'No, we didn't have any trouble with the Indians. They told us before we left England that we must be good to them and if we had any trinkets we could give them to bring them along. They did so like trinkets. At first we were a little annoyed at so many of them begging but we always treated them nice and they never hurt us. In fact they saved our lives at various times, such as when they gave us food.

'Our handcarts had handles on the front and the back too, for some must push and some must pull, you know. The wheels were high so that they could be used for wagon wheels after we got here. It may sound funny to say that it was hard to push them down the hills but it was. Often the wheels were in sand up to the hubs and it was very hard to get them down hill. We had to ford a great many rivers and sometimes some of the carts were simply washed down stream. I remember when we had to ford the Platte River for the first time. We were in water above our waist and the current was strong. We couldn't cross it single file. Ten or twelve of us would have to lock arms in order to get across. As long as we had flour the men had to carry it on their shoulders. Of course our clothes had to dry on us. It was very disagreeable and of course impaired our health. Our Captain had the only horse in the company and he had to ride in head in order to find a place where we could get water. We had to get water. I think we walked about 25 miles a day and sometimes, Oh it was so hard. The cpatain's [captain's] wife and children were in the company.

Companies were sent out from Salt Lake to meet us and bring us food. They saved our lives and gave us courage to come on, for we were at Green River, 300 miles away then. The band came up Emigration canyon to meet us and escorted us to the City. We went down on the old High School square and there our luggage was dropped out and the handcarts taken away. We slept out on the ground that night. We were used to it. The next day we carted what little bedding and luggage we had into some woman's house and dumped them on the floor. It was soon after our arrival, I remember, that Mr. Beesley heard a man playing on a tin whistle. He said to me, "If that man can play a tune on a tin whistle, he can play a flute" so he went and got acquainted with him. I think he was later the leader of the Military Band.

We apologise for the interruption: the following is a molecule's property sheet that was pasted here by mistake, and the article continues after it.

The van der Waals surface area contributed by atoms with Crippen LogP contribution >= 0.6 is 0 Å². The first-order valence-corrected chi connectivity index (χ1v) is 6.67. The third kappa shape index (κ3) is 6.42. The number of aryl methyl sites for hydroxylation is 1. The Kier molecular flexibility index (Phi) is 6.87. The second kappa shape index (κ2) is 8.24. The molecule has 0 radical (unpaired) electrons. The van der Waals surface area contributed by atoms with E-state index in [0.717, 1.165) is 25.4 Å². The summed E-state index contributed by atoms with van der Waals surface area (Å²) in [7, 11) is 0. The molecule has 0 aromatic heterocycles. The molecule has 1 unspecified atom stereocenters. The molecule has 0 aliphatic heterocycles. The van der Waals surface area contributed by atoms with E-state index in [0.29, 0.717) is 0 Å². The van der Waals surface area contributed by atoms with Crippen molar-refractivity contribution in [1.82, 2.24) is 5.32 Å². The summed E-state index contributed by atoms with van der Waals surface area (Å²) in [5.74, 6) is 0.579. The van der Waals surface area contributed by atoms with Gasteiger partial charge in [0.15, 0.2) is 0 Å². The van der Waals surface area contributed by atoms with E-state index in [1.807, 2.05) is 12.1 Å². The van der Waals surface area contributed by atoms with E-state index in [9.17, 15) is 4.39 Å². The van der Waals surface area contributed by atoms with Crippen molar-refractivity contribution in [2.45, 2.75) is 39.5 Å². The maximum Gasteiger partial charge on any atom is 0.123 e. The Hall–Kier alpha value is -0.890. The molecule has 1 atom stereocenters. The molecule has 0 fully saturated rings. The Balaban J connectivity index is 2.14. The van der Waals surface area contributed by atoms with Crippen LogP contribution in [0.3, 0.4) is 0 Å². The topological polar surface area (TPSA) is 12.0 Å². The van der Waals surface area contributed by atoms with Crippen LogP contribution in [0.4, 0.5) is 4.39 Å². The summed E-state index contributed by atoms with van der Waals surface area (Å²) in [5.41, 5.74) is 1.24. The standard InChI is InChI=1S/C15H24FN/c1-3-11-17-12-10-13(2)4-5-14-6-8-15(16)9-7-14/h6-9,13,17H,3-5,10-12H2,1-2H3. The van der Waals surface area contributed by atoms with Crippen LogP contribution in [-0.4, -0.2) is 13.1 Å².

"There is one woman, who whenever I met her always says, "Now lassie, do your share?" She was in our company and they put her to pull on a handcart with an old man. Very often he would say to her, "Lassie, now do your share". and she has never forgotten it. I also remember another poor woman whose baby was born on the plains and died a few hours later. There was no stop made. She was put in one of the handcarts and jogged along. I don't remember whether she ever lived to get here or not. . .

"After we got here I wrote to my mother and told her what a dreadful time we had had and that she must wait until some other means was devised. She answered that they would come it [if] they only had knapsacks. They came by ox team a few years later, and mother was carried into my little home. She only lived eight weeks. The journey was too much for her.

"There were lots of dreadful things happened that I won't talk about because I'm sure those poor people would not like them talked about. I think we were not so badly off as the people who came in the cold weather. The man who built this house told me that he had seen men, women and children frozen to death while they were sitting up-right. We met a few wagons on their way to and from California and these companies certainly were strange sights to them. They often pitied us and gave us food. Yes, I crossed the plains with a handcart once but I am thankful I have never had to again. I couldn't do it. One such experience is quite enough.